The following article was first printed in the March 2002 edition of The Canine Journal, the official publication of the Royal N.S.W. Canine Council Ltd and is reprinted here with the kind permission of the author Karin Larsen Bridge, part owner of Get S.M.A.R.T. Dog Training in Sydney and president of the Association of Pet Dog Trainers Australia.
POSITIVE motivational training is the embracing and application of the belief that dogs can and should be trained by the judicial use of rewards alone. It is 'positive' because something is added (rewards) and 'motivational' because the animal is encouraged to try lots of different behaviours to earn a desired reward.
It is not the combined use of aversives and positives such as employed by many traditional trainers. Using food or a toy to 'motivate' a dog along with leash pops, jerk and pull techniques, verbal reprimands, scruff shakes and other physical manipulations is not in keeping with the philosophy of the true positive motivational trainer as described in this article. The single biggest difference between the two schools is the mindset of the trainer. While the traditional trainer looks to 'correct' undesired behaviour, the positive trainer looks only for what the dog is doing right.
How it works
The laws of animal learning tell us that "behaviour that is rewarded will be repeated". This is really all you need to know to successfully train a dog or any other animal. By controlling what happens immediately after a behaviour (the consequence) you can predict whether a behaviour will increase (through reinforcement) or decrease (through punishment). Positive trainers increase the behaviours they want by rewarding the dog with things it wants such as food, toys, games and social interactions (known as positive reinforcement). Unwanted behaviours are decreased by the removal of rewards such as ignoring, time out from training or feeding an unearned treat to another dog (known as negative punishment).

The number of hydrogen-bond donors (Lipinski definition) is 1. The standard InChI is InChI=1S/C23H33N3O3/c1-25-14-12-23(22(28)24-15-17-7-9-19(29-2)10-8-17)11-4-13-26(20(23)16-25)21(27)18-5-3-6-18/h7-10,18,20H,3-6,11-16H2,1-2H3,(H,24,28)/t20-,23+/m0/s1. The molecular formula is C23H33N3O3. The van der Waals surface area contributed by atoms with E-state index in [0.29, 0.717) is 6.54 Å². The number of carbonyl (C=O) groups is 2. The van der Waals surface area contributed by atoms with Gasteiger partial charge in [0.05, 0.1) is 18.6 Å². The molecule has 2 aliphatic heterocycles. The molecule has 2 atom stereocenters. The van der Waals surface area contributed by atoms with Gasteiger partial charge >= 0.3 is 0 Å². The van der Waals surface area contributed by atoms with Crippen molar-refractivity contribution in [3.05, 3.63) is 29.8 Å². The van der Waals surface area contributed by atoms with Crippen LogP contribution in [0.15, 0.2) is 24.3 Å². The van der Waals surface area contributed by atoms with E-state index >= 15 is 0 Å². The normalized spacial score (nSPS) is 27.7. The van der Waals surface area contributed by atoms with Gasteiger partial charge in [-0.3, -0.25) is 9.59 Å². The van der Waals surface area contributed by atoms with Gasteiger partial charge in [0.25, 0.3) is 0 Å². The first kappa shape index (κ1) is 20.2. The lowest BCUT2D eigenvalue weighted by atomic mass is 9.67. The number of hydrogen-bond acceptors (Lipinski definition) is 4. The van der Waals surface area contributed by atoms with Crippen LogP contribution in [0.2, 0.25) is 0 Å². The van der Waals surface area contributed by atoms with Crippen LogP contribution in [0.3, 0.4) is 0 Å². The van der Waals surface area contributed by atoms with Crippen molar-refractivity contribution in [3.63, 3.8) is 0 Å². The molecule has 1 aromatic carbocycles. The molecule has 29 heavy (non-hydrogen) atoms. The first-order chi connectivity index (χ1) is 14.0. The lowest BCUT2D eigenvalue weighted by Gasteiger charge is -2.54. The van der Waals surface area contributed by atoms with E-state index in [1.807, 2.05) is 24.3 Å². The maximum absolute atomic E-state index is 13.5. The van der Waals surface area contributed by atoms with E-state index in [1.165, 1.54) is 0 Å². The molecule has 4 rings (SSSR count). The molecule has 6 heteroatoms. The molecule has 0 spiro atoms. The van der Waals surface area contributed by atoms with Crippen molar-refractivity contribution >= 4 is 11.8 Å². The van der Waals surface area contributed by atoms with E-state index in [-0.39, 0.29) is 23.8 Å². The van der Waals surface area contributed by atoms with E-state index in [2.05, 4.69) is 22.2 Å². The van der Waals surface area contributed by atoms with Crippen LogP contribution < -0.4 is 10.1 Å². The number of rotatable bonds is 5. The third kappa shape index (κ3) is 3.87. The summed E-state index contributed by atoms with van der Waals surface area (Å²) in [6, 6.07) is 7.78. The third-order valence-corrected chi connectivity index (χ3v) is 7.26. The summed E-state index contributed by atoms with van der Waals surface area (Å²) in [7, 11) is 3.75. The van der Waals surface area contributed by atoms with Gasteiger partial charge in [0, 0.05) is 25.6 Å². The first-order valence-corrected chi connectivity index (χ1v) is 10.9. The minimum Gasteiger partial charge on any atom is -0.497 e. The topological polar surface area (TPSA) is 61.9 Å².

Reward or Reinforcement?
A reinforcer is by definition, anything which, when presented immediately after a behaviour, causes that behaviour to increase. For rewards to be effective reinforcers they must be:
The role of food in positive training
Most positive trainers like to use food as a reinforcer in training because:
Making the most out of your dog's daily calorie intake
World renowned veterinarian and animal behaviourist Dr Ian Dunbar recommends throwing away your dog's food bowl for ever. Take the same amount of food he would be given for free everyday in his bowl and instead feed it, bit by bit, contingent upon good behaviour. Train anything you want but make him work for his dinner just the way nature intended. Some advantages of feeding in this way are: